Older couple on an old-fashioned snow mobile.

Howard Dillingham and his wife Dorothy Hoyt Dillingham on a snowmobile  on the east side of the South Hill campus in 1964. This area was also used for downhill skiing at the time. (Image by C. Hadley Smith.)

Known by some as the horseback-riding president, Howard Dillingham rode into Ithaca College's history not only as its fourth leader, but also as the person who led its largest transformation since the College's inception as the Ithaca Conservatory of Music.

Dillingham came to Ithaca College in 1951 as assistant to then president Leonard Job. The newcomer's focus was on development and alumni affairs. In 1953 he was promoted to vice president, with duties that centered on instruction, faculty, and student affairs.

As president, Dillingham led the College's move from a collection of classrooms scattered throughout downtown Ithaca to its present home on the city's South Hill. This was done by borrowing $30 million over the course of five years. In addition, the Friends of Ithaca College were instrumental in the College's fund-raising cause. To recognize their generous support, College administrators named the first academic building Friends Hall. So amazing was the College's transformation that it caught the attention of Time magazine. The May 14, 1965, issue heralded the accomplishment, stating the move was completed despite the College's having "no endowment, no dependable support from foundations or industry, and only 4,000 alumni (most of them unaffluent teachers)."

The magazine went on to note how Dillingham took control of the school and made it into a national model of higher education. This was done, in part, through his "paring many elective courses to concentrate staff to an unusual degree on interdisciplinary studies, which attracted national notice." Dillingham raised tuition and upgraded faculty salaries: they increased from $3,900 in 1953 to $10,000 by 1965, according to Time. The president also substantially raised admissions standards while increasing undergraduate enrollment, more than doubled the size of the faculty, and expanded the academic program from 17 to 36 four-year curricula divided between professional and liberal studies. In 1967 the Pratt Institute and Alfred University awarded Dillingham honorary doctorates for his leadership and imagination in creating the new campus and expanding the academic program at the College. In tribute to Dillingham's accomplishments, the College's administrators dedicated the performing arts building in Dillingham's name in 1973. They also awarded him an honorary doctor of law degree in 1979.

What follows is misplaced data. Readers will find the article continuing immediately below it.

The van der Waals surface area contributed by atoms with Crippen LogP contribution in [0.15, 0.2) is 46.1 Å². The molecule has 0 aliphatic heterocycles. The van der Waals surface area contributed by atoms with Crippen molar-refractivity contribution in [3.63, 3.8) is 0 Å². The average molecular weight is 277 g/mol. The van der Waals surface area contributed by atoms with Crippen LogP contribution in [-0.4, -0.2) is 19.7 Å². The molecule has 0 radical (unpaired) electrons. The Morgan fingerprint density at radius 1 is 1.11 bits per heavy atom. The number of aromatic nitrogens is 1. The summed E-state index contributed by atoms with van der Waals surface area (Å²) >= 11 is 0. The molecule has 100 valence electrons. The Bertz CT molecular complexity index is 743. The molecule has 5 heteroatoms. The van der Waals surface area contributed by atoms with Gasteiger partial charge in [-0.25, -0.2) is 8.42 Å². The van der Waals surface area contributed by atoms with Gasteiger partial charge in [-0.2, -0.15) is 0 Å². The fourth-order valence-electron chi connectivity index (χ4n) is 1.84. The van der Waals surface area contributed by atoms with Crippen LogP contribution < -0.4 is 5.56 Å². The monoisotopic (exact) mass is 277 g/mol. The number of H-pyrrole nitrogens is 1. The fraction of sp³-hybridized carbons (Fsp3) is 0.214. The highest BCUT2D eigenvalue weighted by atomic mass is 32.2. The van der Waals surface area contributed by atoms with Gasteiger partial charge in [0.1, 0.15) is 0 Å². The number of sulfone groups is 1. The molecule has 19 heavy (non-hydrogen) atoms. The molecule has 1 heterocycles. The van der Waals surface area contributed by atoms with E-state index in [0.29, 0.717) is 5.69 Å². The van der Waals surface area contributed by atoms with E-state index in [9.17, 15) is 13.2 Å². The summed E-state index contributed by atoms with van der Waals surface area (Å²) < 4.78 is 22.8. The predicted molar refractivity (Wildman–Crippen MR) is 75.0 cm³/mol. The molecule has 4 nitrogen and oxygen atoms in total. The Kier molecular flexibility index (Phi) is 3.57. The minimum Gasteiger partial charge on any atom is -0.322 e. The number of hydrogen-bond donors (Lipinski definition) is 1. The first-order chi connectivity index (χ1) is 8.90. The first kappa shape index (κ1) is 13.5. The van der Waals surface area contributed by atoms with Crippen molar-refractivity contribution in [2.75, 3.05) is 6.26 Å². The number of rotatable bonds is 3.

Born October 11, 1904, in Elba, New York, Dillingham embarked on an educational path that took him away from, then back to, academia. He graduated in 1927 from the Wharton School at the University of Pennsylvania. He worked as a merchandising manager for the Gorham Company in Providence, Rhode Island, before entering the field of education as the director of the Auburn Collegiate Center, now Auburn Community College, in 1933. After receiving from Syracuse University a master of science degree in 1936 and a doctorate in education in 1938, Dillingham served as dean of Rider College in Trenton, New Jersey, until 1944. From 1944 to 1950, he served as headmaster of the Manlius School in Manlius, New York, followed by a stint in 1950-51 as headmaster of Riverside Military Academy in Gainsville, Georgia.

The Ithaca College Board of Trustees elected Dillingham to its membership in 1970 after he retired from the presidency. The board also conferred on him the title of president emeritus, making Dillingham the College's first president to hold such a distinction.

Having been active in community organizations while president, Dillingham remained involved with several local organizations, including the Ithaca City School District Board of Education, Tompkins Trust Company, Rotary (life membership), and the Ithaca Festival. In 1970 the Historic Ithaca Association awarded Dillingham and his wife Dorothy its annual award of merit for their efforts in moving the College to South Hill, as well as "their interest in preserving historic houses in the central part of the city."

The organization's citation also noted, "You cannot love the future without loving the past, and those who build for the future in harmony with the past, as the Dillinghams have done, deserve much credit."

President Dillingham died April 25, 1998, in Missoula, Montana.